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    […] Add more or thicker insulation layers as needed for your activity level, top it all off with a waterproof/windproof/breathable shell (the second most important layer) and you’re good to go as fast and far and long as you like in any weather. For tips on these layers, go here. And if you think that losing most of your heat through your head is a myth, read this. […]

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    […] you’ve properly encased your body’s core, it’s much easier to keep your extremities warm. But heads, hands, and feet still require special consideration if you want to play in the snow […]

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    […] Warm hat and mittens […]

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    […] planned on going cross-country skiing and none of us had the right socks, the right clothes, or the right hats and gloves for it. So we pieced together the best stuff we could from what we had on […]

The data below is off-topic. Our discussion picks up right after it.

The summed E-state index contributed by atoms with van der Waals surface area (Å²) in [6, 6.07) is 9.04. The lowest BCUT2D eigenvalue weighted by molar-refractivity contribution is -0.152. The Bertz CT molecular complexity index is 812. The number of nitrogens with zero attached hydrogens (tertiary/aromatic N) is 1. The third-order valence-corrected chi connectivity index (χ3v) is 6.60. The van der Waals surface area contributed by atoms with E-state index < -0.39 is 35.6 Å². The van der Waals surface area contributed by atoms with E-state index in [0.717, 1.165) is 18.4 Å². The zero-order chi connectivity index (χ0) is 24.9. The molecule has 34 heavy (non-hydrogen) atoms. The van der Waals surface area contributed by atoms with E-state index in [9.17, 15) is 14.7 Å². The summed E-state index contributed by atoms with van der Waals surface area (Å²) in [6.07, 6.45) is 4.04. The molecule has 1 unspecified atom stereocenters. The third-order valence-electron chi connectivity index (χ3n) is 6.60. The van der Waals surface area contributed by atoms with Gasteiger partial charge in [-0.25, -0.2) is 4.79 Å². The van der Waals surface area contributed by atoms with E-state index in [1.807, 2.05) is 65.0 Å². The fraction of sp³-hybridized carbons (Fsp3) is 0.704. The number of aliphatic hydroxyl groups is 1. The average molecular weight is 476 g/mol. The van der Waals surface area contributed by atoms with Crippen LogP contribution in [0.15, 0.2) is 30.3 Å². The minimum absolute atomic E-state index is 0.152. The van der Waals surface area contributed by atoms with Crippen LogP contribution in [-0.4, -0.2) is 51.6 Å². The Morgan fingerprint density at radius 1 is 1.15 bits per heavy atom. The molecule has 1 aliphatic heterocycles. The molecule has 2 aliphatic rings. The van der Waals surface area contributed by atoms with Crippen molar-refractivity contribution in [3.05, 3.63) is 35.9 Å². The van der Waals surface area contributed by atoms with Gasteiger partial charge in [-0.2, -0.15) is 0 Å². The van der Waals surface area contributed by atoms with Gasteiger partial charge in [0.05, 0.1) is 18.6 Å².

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    Roger at |

    On the subject of the head radiating so much heat I have the following observation.
    I am now 65 years young 🙂 and I have found for the last few years that when I get chilled at night I can cover up my head with a towel or pillow case and my whole body warms up! When my head is covered up my body temp is much higher! I have even found myself kicking of the sheet when all I really needed to do was uncover my head! Makes a huge difference!

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    Dean Vosler at |

    A little science always helps. Heard of mammalian dive response? It occurs because the face, specifically areas innervated by the 5 th cranial nerve, get cold. Either water or air cause the response. The response is the restricting of blood flow to extremities. Hands and feet. If your hands and feet get cold cover your face, chin, forehead and nose. Goggles are a must.


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